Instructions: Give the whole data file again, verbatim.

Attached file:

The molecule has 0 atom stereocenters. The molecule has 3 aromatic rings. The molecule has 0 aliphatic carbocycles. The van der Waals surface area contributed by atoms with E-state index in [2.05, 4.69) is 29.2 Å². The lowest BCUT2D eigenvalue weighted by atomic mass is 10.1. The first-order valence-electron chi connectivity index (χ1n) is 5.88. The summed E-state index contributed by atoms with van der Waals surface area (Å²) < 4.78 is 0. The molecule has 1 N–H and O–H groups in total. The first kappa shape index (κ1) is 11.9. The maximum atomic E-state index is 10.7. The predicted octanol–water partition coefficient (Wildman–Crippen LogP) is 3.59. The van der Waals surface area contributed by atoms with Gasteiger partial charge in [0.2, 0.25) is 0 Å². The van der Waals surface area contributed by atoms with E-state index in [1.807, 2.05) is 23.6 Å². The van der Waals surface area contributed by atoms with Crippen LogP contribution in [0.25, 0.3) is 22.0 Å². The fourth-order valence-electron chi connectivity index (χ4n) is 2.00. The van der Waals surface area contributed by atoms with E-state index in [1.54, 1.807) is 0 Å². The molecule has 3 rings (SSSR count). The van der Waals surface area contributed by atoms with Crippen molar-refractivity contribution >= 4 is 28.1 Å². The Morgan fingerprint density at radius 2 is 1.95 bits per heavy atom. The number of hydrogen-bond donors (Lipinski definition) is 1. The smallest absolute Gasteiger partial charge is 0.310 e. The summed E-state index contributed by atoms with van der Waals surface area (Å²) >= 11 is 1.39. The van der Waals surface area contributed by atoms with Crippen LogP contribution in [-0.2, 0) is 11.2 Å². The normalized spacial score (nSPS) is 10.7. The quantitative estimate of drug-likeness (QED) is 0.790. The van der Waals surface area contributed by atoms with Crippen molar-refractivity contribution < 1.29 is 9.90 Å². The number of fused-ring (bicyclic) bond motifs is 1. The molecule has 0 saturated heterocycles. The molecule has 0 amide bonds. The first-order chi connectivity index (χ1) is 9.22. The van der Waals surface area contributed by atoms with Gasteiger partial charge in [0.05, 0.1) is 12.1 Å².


The molecule has 0 atom stereocenters. The molecule has 3 aromatic rings. The molecule has 0 aliphatic carbocycles. The van der Waals surface area contributed by atoms with E-state index in [2.05, 4.69) is 29.2 Å². The lowest BCUT2D eigenvalue weighted by atomic mass is 10.1. The first-order valence-electron chi connectivity index (χ1n) is 5.88. The summed E-state index contributed by atoms with van der Waals surface area (Å²) < 4.78 is 0. The molecule has 1 N–H and O–H groups in total. The first kappa shape index (κ1) is 11.9. The maximum atomic E-state index is 10.7. The predicted octanol–water partition coefficient (Wildman–Crippen LogP) is 3.59. The van der Waals surface area contributed by atoms with Gasteiger partial charge in [0.2, 0.25) is 0 Å². The van der Waals surface area contributed by atoms with E-state index in [1.807, 2.05) is 23.6 Å². The van der Waals surface area contributed by atoms with Crippen LogP contribution in [0.25, 0.3) is 22.0 Å². The fourth-order valence-electron chi connectivity index (χ4n) is 2.00. The van der Waals surface area contributed by atoms with E-state index in [1.54, 1.807) is 0 Å². The molecule has 3 rings (SSSR count). The van der Waals surface area contributed by atoms with Crippen molar-refractivity contribution >= 4 is 28.1 Å². The Morgan fingerprint density at radius 2 is 1.95 bits per heavy atom. The number of hydrogen-bond donors (Lipinski definition) is 1. The smallest absolute Gasteiger partial charge is 0.310 e. The summed E-state index contributed by atoms with van der Waals surface area (Å²) >= 11 is 1.39. The van der Waals surface area contributed by atoms with Crippen LogP contribution in [-0.2, 0) is 11.2 Å². The normalized spacial score (nSPS) is 10.7. The quantitative estimate of drug-likeness (QED) is 0.790. The van der Waals surface area contributed by atoms with Crippen molar-refractivity contribution < 1.29 is 9.90 Å². The number of fused-ring (bicyclic) bond motifs is 1. The molecule has 0 saturated heterocycles. The molecule has 0 amide bonds. The first-order chi connectivity index (χ1) is 9.22. The van der Waals surface area contributed by atoms with Gasteiger partial charge in [0.05, 0.1) is 12.1 Å².